News broke on Monday morning that a car had crashed into two bus stops in Marseille, France. While the details of the incident are still very much unconfirmed, police are reporting that at least one person has been killed and one more injured. Police have not yet been able to determine the motive behind the crash, or even if there was one; the chance still remains that it was accidental. Nevertheless, the driver of the car has been arrested.
This comes at a tense moment, as Barcelona suffered a horrific terrorist attack last week when a driver drove a car through a crowded pedestrian area. There was another similar attack in Cambrils, a city near Barcelona, and another explosive went off 100 miles to the southwest of Barcelona, claiming the life of one victim.
The city of Turku in western Finland then found itself shaken on Friday evening, when a man went on a stabbing rampage in a central market. While the motives of the Turku attack, which killed two and injured eight, were originally undetermined, police have now investigating it as terrorism.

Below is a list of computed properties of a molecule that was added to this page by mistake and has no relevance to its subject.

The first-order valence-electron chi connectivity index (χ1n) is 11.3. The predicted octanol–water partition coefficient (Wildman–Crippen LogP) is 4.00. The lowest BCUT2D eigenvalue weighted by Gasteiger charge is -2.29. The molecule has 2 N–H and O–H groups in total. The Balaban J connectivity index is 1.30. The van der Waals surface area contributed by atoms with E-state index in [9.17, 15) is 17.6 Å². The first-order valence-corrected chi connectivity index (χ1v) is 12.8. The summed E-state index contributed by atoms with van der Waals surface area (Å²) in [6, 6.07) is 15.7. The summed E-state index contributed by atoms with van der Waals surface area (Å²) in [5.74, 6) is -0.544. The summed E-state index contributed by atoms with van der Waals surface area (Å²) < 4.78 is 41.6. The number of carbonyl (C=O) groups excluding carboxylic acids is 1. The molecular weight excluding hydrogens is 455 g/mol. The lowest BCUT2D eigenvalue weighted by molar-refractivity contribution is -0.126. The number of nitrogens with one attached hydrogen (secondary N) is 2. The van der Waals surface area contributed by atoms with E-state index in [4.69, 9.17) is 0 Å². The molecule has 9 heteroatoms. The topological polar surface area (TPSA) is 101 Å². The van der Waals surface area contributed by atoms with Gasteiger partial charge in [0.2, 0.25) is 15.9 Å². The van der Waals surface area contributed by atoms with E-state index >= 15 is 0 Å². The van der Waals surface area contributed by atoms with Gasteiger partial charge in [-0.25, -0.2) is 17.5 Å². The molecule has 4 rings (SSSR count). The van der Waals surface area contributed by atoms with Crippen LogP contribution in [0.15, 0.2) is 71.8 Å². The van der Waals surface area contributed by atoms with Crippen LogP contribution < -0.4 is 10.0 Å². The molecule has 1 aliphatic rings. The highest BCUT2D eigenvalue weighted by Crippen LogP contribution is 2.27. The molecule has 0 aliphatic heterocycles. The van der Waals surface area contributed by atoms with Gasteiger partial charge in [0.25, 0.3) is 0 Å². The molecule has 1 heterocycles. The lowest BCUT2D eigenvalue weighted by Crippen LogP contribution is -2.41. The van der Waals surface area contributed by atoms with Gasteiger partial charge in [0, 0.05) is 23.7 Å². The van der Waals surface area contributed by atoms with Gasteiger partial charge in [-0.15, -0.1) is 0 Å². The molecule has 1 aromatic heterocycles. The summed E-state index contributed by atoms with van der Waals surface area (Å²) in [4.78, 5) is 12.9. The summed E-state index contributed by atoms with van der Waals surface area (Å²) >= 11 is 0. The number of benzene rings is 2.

This latest incident in Marseilles is being taken extremely seriously, with police blocking off the whole area and advising people not go into the Old Port area of the city, where police arrested the suspect.
The suspected driver is a 35 year-old man, now in police custody. Reports say that he drove a white van into a bus stop in a northern district of the city, and then crashed the same van into another bus stop a few miles away. Whereas the first crash had injured a man waiting at the stop, the second collision killed one woman. The Guardian reports that the police are already familiar with the suspect, because of "acts of minor delinquency."
With two victims and the driver already in custody, this latest incident doesn't yet rise to the level of the Nice terrorist attack on Bastille Day last year, or even the Barcelona attack. However, it's understandable that the public would be on high alert, especially as police have yet to figure out anything about the driver's motive. Terrorist attacks using cars have become more frequent in Europe, most notably in France and in the U.K., but also in Germany, Sweden, and now Spain.
The Old Port area of Marseilles, which police have warned people to avoid at the moment, is one of the city's most heavily frequented tourist spots. People go there for its fish market, its numerous historical landmarks, and its seaside vibe. As police continue their investigation, however, they've asked people to stay out of this popular section of France's second-largest city. Until everything has been figured out, it will undoubtedly be a tense time in Marseilles.